Keynote address by Sir Geoffrey Palmer QC to the Victoria University of Law Symposium on Quasi-Constitutionality and Constitutional Statutes
19 May 2016
This paper is in the nature of a report upon work in progress. For some time now Dr Andrew Butler and I have been engaged on a project that aims to produce a draft written, codified Constitution for New Zealand. We hope to publish it with supporting commentary later in 2016. It will be published by the Victoria University Press.
The project has no official status, although it is supported by the New Zealand Law Foundation. The project was borne of our shared belief that the discussions in New Zealand concerning the constitutional system and constitutional reform were handicapped by the lack of a developed model to discuss. The New Zealand constitutional arrangements have been reviewed twice without any tangible result, first in 2005 and then in 2013. We aim to provide a model and stimulate the debate. New Zealand’s Constitution needs to be modernised.
The New Zealand Constitution Act 1852 (UK) enacted for New Zealand what amounted to a written constitution to a large extent, but over the years it was whittled away by amendments. Its life petered out after the abolition of Provincial Governments in 1876. So the 1852 Act ended up, before being repealed and replaced by the Constitution Act 1986, with only 12 rump provisions left and these provided almost no guidance on how the country was actually governed.
The Constitutional Society, following the abolition of the unelected upper house the Legislative Council in 1950, developed a proposal for a written constitution. Later they added a bill of rights and a package was offered by the National Party in its 1960 election policy. The proposal was dropped after a Select Committee examination. The issue was re-examined by Parliament in 1963 but the proposed constitution was rejected.
Since that time there have been significant constitutional developments:
- The Official Information Act 1982;
- The Constitution Act 1986, which you may think sounds like a Constitution. It sets out the main features of the system. But it is skeletal and does not look like a written Constitution as that term is generally understood;
- The New Zealand Bill of Rights Act 1990;
- Various parliamentary reforms;
- The introduction of the Mixed-member-proportional system of electing Members of Parliament based on the German model;
- Development of measures to recognise the Treaty of Waitangi between Māori and Crown and to provide for redress of grievances suffered by New Zealand’s indigenous people.
- This paper aims to discuss some of the issues that arise in a project of this type.
New Zealand’s constitutional profile
New Zealand is a constitutional monarchy in which Queen Elizabeth II is the titular head of state. A Governor-General nominated by the New Zealand Government carries out her functions here. The Queen has many legal powers that are in practice exercised on the advice of responsible Ministers. It has been authoritatively stated that the underlying principle of the New Zealand Constitution is democracy: the Queen reigns, but the government rules so long as it has the support of the House of Representatives. The House has 121 members elected under the mixed-member proportional representation electoral system. New Zealand is unicameral-the House of Representatives is the only house.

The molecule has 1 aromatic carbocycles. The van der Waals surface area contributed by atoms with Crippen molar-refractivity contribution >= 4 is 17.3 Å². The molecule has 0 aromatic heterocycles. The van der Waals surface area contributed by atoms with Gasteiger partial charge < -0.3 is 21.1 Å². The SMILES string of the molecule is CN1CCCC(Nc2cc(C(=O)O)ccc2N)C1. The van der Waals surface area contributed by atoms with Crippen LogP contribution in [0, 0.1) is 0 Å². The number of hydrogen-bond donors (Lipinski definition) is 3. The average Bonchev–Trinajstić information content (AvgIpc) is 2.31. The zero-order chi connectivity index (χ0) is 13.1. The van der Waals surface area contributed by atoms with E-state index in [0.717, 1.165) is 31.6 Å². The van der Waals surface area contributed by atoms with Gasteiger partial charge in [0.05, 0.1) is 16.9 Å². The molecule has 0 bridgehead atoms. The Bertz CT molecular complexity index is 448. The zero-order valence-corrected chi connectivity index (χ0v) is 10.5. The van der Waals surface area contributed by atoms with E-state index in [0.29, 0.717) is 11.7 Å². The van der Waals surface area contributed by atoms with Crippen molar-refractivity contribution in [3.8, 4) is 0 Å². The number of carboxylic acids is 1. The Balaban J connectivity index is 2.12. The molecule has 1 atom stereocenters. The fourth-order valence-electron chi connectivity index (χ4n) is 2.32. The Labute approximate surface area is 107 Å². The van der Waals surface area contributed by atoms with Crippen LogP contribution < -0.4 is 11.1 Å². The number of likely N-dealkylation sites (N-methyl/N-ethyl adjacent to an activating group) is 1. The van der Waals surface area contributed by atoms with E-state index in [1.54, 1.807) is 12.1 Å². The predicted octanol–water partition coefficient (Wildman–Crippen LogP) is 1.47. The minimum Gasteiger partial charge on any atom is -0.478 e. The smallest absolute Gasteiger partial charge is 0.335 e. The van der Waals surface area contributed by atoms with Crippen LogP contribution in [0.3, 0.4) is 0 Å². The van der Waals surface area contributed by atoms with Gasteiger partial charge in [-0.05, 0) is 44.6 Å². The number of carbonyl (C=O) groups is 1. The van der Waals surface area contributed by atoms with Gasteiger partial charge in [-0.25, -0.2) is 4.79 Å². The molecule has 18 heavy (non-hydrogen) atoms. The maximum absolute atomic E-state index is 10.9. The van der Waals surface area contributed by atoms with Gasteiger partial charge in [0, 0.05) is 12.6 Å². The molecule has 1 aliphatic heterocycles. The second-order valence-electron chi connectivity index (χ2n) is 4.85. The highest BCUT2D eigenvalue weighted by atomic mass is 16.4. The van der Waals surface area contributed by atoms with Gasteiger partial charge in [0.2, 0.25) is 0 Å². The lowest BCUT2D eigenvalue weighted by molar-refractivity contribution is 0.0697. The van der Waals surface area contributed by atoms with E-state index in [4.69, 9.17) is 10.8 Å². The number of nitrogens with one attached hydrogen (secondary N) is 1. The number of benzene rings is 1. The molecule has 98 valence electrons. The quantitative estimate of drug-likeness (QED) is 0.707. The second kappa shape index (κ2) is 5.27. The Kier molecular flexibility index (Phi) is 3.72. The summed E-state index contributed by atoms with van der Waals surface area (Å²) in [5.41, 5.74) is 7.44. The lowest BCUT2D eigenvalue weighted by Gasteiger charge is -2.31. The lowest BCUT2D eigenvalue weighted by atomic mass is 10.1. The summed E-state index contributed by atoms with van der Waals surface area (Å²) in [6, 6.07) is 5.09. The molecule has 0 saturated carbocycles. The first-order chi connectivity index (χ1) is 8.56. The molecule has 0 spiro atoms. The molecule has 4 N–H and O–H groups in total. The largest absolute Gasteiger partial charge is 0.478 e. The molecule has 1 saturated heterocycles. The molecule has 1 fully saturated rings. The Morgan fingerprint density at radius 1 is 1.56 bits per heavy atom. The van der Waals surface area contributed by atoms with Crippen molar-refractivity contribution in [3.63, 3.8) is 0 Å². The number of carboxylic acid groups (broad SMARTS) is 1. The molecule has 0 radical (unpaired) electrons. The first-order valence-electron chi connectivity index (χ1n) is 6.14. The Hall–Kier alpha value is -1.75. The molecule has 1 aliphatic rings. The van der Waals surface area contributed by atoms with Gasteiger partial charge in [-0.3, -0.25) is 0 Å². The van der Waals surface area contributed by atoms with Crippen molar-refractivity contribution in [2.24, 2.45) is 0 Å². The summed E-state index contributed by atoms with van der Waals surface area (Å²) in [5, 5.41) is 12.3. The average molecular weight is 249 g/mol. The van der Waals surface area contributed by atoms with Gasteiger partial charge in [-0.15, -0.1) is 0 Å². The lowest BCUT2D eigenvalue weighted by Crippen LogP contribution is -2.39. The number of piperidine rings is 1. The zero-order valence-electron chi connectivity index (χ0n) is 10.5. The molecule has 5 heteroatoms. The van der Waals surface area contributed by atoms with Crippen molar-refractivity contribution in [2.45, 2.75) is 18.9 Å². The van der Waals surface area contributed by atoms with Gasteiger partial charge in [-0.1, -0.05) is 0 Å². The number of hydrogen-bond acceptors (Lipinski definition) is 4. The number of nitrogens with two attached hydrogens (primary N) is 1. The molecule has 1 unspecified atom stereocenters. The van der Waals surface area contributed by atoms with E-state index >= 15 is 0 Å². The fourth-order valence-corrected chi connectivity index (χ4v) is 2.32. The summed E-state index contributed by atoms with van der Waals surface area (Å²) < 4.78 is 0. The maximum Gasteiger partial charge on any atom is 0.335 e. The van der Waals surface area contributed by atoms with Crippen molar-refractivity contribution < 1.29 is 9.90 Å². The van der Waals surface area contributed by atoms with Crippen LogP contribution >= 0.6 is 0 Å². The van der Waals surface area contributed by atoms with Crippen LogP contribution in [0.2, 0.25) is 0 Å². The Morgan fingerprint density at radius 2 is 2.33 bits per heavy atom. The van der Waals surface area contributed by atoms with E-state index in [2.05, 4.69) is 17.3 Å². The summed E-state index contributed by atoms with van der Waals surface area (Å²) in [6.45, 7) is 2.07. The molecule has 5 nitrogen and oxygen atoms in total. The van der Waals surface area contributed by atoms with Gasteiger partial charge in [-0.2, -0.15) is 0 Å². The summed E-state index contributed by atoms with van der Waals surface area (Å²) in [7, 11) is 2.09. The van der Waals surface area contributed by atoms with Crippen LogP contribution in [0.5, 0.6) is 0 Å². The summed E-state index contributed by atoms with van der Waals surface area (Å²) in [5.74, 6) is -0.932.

Seven political parties are currently represented there. Under the electoral system that came into effect in 1996 usually no party can form a majority single party government, as was formerly the case under the first-past-the-post electoral system. The habit has developed that a minority government governs with confidence and supply agreements with minor parties, representatives of whom may occupy ministerial roles outside Cabinet.
The Parliament is elected every three years and enjoys what is known in Westminster systems as “parliamentary sovereignty.” It has full power to make laws that must be assented to by the Governor-General. The Executive comprises Cabinet, headed by the Prime Minister with 20 Cabinet Ministers, seven ministers outside Cabinet, and one parliamentary under-secretary. The public service carries out the instructions of Cabinet. There is in addition a wider state sector, including the New Zealand Police and armed forces comprising a navy, army and air force. There is an independent judiciary with the Supreme Court sitting at the top of the judicial pyramid. The Constitution Act 1986 is the main constitutional statute, but very short.
The New Zealand Bill of Rights Act 1990 is not entrenched. It can be and is from time to time overridden by legislation. Under the Act the courts are explicitly prohibited from striking down statutes. The courts have no power in New Zealand to strike down statutes. Neither of these two statutes are protected from amendment by a simple majority in the House except for the three year term of Parliament.
It is fair to say that New Zealand’s Constitution is highly flexible, that it evolves with political developments, it has few fixed anchors and it is very hard to find.
Compared with Constitutions overseas New Zealand’s is highly unusual, resembling most that of the United Kingdom. But the resemblances are becoming increasingly distant and the political cultures are quite distinct from one another.
The sources of New Zealand’s Constitution
One key difficulty with the New Zealand Constitution is that it cannot be found in one place. The difficulties in this regard are marked. Dr Matthew Palmer QC (now Palmer J) found in 2006 that the New Zealand Constitution is located in 45 Acts of Parliament, including six passed in England, 12 international treaties, nine areas of common law, eight constitutional conventions, three and a half executive instruments, one prerogative instruments, one legislative instrument and half a judicial instrument.
The list raises the issues of exactly what measures are to be regarded as constitutional and what not. No authoritative methods exist under New Zealand’s constitutional arrangements to say what is constitutional and what is not. So in New Zealand saying a step is “unconstitutional” is a political statement not a legal one. The search for normative standards in such a constitutional context is fraught.